The “Fair Tax” is Johnson’s albatross.

    Increasing the personal exemption is probably the more equitable way to cut taxes.

    While other ways such as increasing deductions or personal credits might be more social engineering, I could think of a few that would be most useful across the board:

    1. Drop the minimum percentages on medical deductions from 7.5% of AGI to o% (and include insurance premiums!) and on other expenses from 2.5% to 0%.
    2. Make all SSA/Medicare taxes deductible.
    3. Raise the AMT minimum from the current BizzaroWorld formula to a flat $500K AGI.
    4. Drop the maximum allowed for tax-free gifts and charitable deductions.
    5. In lieu of itemizing deductions, increase the standard deduction to go with #1 and #4, which live on Schedule A.

  22. Starchild

    Hmm. I’m surprised more folks on here don’t like this ad. I like it a lot. Sure there’s always room for improvement, but in this spot Gary Johnson is doing exactly what many of us suggested he do — just talk about ending the IRS without talking about the “‘fair’ tax”, even under the less offensive description of a national consumption tax. I think we ought to give him credit!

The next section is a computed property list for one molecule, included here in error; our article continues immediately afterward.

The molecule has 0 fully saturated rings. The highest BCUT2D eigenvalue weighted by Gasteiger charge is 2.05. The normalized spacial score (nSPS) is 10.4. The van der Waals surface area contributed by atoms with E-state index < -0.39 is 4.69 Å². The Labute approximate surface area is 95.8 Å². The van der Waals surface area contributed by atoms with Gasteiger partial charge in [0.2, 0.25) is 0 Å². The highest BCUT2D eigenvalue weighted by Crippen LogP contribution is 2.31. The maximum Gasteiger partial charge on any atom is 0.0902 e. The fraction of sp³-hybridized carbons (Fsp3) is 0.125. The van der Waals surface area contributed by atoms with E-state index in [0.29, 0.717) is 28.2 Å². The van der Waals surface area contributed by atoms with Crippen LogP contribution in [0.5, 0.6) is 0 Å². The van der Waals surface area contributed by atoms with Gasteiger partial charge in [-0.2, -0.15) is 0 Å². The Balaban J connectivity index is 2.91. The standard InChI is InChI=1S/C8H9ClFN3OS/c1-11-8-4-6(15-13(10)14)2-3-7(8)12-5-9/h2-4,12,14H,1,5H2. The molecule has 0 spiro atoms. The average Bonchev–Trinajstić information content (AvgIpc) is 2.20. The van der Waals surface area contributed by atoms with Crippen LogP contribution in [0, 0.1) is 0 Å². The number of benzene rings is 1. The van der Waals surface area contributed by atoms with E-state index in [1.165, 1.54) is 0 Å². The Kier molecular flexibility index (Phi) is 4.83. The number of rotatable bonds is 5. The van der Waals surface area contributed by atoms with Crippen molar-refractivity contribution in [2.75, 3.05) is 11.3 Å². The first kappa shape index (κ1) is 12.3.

Perhaps his views are becoming more radical due to more exposure to libertarians and libertarian ideas of late.

    Or perhaps he is seeing that public sentiment is more pro-freedom than he thought it would be.

    Perhaps he just realizes that a more radical message makes for stronger, more effective ads, or perhaps there are folks on his campaign team designing these things for him who realize this stuff.

    I would guess that most likely it’s some combination of the above factors. But in any case, I say — Go Gary! Power to the People, not the Government!

    R3VOLution whipped out its Johnson!

  23. starchild

    Gasp! It’s so… big! 😉

    (No, I swear, I really didn’t do that on purpose — I’m trying to make the image fit back in the text box like it’s supposed to, but not seeing how to do it!)

  24. Robert Capozzi

    28 sc, I agree. The messaging here is quite good. The production/execution is disappointing for me, mostly because the previous few ads were getting quite good.

    Politics is theater, where a good script can not achieve its full potential if the stagecraft is not strong.